Medical Risks:Polypharmacy refers to the concomitant use of multiple prescription and/or OTC medications. This definition may be extended to include other variables, such as quantification of medications (i.e., more than four prescriptions), utilization of one medication to treat the adverse effects of another, or utilization of multiple health care providers and pharmacies.14-16 Two studies found that adverse drug effects were the most common cause of emergency department visits and hospitalization in an older adult population taking an average of six prescriptions per day.17,18 Harmful reactions and interactions may occur from using many prescription, OTC, and/or herbal products, especially when combined with alcohol. Interactions resulting in increased efficacy are equally problematic as those resulting in reduced efficacy.16 Pain, discomfort, and sleep problems from various physical and mental health conditions may lead to self-medication with alcohol or drugs, which in turn may lead to adverse drug reactions (ADRs) or exaggerated therapeutic reactions.

Mental status changes (e.g., Alzheimer's disease, depression, dementia) in older patients can often lead to medication misuse. Misunderstanding directions or the inability to remember to take prescribed doses leads to incorrect use of medications. Memory deficiency is a difficult barrier to overcome, requiring frequent follow-up and the involvement of family members or caregivers.

Psychologic and Social Issues: In addition to mental status changes, older adults are predisposed to many different types of psychological issues, such as the loss of family members or friends, decreased social status and/or professional identity, loss of mobility, problems with self-care, poor eyesight/hearing, lack of transportation, and financial problems. These situations have the potential to reduce self-esteem; induce a sense of hopelessness, isolation, loneliness, or boredom; and potentially lead to depression. Many studies have identified a link between depression and poor overall medication adherence.9,18-22 This may be due to symptoms associated with depression, such as poor concentration and focus, poor motivation and hopelessness, and lack of energy and attention.20,22 To relieve such feelings of dismay, many patients resort to self-treatment with alcohol or OTC medications. It is important for pharmacists to recognize the prevalence of depression in the older population, as well as the impact that this illness can have on adherence to medication regimens.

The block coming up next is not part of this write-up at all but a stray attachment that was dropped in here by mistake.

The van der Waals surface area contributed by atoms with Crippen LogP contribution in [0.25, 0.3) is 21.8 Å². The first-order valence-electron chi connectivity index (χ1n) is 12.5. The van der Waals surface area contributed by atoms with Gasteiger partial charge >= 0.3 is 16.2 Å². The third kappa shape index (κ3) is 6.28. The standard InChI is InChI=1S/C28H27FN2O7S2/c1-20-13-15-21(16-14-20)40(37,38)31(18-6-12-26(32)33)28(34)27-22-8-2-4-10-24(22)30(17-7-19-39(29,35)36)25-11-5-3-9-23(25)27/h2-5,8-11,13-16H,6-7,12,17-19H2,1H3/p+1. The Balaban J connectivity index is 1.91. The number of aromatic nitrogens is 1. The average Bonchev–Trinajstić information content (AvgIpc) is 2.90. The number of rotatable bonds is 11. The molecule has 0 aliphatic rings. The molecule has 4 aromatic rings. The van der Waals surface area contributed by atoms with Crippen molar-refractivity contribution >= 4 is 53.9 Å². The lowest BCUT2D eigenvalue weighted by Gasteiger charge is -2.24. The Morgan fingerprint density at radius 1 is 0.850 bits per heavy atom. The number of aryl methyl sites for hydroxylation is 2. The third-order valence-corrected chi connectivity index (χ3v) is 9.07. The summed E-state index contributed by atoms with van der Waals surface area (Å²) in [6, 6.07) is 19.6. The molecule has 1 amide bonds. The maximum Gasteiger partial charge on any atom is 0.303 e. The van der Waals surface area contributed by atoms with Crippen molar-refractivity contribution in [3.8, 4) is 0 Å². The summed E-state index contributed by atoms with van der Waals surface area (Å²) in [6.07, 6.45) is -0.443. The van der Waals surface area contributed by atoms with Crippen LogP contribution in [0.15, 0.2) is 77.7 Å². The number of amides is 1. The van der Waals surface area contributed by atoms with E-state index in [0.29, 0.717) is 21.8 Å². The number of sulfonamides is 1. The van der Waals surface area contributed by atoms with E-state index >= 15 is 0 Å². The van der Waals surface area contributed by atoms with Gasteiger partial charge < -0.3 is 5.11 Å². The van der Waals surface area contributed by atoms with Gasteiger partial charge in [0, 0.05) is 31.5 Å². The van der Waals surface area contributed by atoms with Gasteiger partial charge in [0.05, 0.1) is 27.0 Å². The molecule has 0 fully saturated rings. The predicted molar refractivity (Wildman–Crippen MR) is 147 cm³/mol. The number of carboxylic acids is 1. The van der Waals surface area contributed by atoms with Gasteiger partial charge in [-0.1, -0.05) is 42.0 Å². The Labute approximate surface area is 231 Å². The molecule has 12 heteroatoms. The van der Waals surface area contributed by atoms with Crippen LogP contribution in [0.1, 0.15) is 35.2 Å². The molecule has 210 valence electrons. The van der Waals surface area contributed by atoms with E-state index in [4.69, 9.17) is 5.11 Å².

Cultural differences among older adults is another concern, since about 10% of older Americans are born outside of the U.S., and almost 13% do not speak English as their primary language.23 Many cultures have their own unique beliefs regarding medication, alcohol, and even health care professionals. A study of older Chinese-American adults found that medication misuse may have been due to a number of cultural factors, including reliance on Chinese medications and herbs, cultural views on authority that affect the patient-provider relationship, and language barriers.24 Language barriers are especially challenging when trying to properly counsel a patient. It is difficult for older adults to make appropriate health care choices if they cannot understand instructions, drug interactions, or even the necessity for the medication.

Social and economic circumstances, such as education, income, and minority status, can affect access to health care. Over 34% of older adults do not have a high school diploma.23 About 16% of older adults are minorities.25 Although the poverty rate is lower among older adults than among the total population, it is estimated that about 10% of people ages 65 and older live in poverty.23 Economic situations may lead to intentional nonadherence, another form of medication misuse, which occurs when patients knowingly and purposefully do not take their medications due to the inability to pay high prescription drug costs.17,21,26 However, it is important for patients to understand that the ramifications of nonadherence will be more expensive in the long-term in the form of overall health care costs.27

Vision and hearing problems are also associated with poor adherence in patients ages 65 and older. Up to 34% of older adults have trouble seeing, and over 80% have trouble hearing.28 Patients with visual impairment may have difficulty reading the small print on labels, may not be able to differentiate between pills, and may even have difficulty locating prescription bottles. Patients with auditory deficits are prone to misunderstanding verbal instructions, such as how to take the medication, and important precautions and warnings.28 Many studies have found an association between visual and auditory impairment and nonadherence.9,14,29

Role of the Pharmacist
It is important for health care professionals to be aware of the issues involved with medication and alcohol misuse among older adults. There are many opportunities for pharmacists to affect the outcomes of treatment in older adults, as they are easily accessible and trusted by patients.